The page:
Language: English
ISBN-10: 0500093407
ISBN-13: 978-0500093405
Reviewed by Amy Ione
The Diatrope Institute
2342 Shattuck Ave, #527
Berkeley, CA 94704 USA
ione [at] diatrope [dot] com
After spending several afternoons with Take your time: Olafur Eliasson,
engaging with light-filled kaleidoscopic environments, his free-standing
sculpture, his series of wall-mounted photographic stills, and his
reconfiguration of elements (e.g., moss, water, rock, etc.), it is clear
that Eliasson’s reputation as a seasoned and influential artist is well
deserved. Words are not capable of replicating the real time sensory
engagement with the ordinary spaces that he transforms into sites of
wonder. Indeed, it is even hard to say whether the results are art,
science, architecture, play, or something else entirely. Fortunately,
for those not yet acquainted with his work, the full-scale survey now on
display at the San Francisco Museum of Modern Art (SFMOMA) will also
travel to New York, Dallas, and Sydney, Australia (see below). Suffice
to say that Take Your Time captures Eliasson’s ability to promote an
awareness of the conventions of seeing and stimulates a critical
attitude toward the processes of perception as well. It is an effective
space for displaying his distinctive energy, inviting the viewer’s
active participation, and raising perceptual questions. On display are
the six fundamental aspects of his practice: a distinctive use of
mirrors to displace the viewer’s perception of both object and self; an
exploration of light and optical phenomena via immersive environments
that interact with the viewer for full effect; the use of kaleidoscopic
elements to bring the outdoors into the gallery, merging nature with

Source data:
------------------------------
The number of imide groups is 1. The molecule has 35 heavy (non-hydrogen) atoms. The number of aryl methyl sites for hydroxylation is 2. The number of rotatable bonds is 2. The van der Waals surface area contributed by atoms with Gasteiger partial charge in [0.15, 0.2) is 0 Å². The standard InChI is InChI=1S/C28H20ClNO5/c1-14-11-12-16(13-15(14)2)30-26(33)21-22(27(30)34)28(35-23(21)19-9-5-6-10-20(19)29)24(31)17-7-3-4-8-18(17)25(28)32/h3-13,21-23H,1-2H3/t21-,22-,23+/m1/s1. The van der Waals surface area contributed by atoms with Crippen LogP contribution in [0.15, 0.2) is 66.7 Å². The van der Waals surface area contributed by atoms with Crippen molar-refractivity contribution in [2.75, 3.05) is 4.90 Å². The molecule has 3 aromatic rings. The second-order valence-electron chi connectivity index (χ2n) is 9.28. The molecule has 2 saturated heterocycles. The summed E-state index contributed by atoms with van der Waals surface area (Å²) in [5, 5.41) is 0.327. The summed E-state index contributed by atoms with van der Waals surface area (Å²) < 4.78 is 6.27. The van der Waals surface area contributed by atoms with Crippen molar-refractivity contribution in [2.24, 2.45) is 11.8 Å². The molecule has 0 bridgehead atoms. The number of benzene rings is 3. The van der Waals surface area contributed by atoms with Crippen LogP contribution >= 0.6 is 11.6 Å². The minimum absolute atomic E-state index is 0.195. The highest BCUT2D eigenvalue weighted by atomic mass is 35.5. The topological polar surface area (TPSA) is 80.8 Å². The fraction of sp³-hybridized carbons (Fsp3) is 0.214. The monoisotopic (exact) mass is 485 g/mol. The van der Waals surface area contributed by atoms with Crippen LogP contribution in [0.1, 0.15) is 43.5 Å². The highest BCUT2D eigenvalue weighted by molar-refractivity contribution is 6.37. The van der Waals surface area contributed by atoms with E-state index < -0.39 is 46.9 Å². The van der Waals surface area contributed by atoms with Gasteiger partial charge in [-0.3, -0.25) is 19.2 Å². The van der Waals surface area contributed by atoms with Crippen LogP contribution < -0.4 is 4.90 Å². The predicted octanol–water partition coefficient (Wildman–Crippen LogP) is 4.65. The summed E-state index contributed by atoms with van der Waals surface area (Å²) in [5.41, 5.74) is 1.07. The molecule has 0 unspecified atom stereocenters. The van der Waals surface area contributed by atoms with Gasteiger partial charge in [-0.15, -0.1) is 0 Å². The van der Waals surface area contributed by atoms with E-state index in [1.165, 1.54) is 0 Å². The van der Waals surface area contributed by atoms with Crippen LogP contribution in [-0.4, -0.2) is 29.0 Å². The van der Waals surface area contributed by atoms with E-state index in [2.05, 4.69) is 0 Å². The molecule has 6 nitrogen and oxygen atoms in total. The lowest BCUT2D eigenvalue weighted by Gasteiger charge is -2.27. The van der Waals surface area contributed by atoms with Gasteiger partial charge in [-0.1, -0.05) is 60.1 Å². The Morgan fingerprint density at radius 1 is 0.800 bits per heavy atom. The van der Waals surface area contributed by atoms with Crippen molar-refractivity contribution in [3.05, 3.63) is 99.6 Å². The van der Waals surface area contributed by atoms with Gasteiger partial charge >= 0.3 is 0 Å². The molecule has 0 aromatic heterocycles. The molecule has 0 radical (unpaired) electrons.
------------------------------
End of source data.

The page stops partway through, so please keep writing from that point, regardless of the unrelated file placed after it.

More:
culture; a deep attention to and manipulation of landscape referents; a
disposition toward scientific methods and materials, including the
willful exposure of the creative process; and, finally, photographic
suites of the Icelandic landscape.
Among the most tantalizing pieces in the show is the One-way Colour
Tunnel (2007), a walk-through structure built on the Museum’s thirtyeight-foot pedestrian sky bridge and visible from the atrium five
stories below. Serving as one of two entrances to the show, (the other
one is from off the elevator), this piece demonstrates how effectively
the artist takes advantage of this museum’s architectural features (much
the way the Sol LeWitt exhibition at SFMOMA did several years ago).
Saying that this work’s position and visibility invites the viewer in,
while accurate, would seem to underplay the degree to which each
installation stimulates active participation. Constructed with stainless
steel, color-effect acrylic, and acrylic mirrors, two aspects of the
construction continued to fascinate me. One is that it evoked the
kaleidoscopes I used as a child. These devices contained mirrors and
colored objects, and when held to the light and turned, an evolving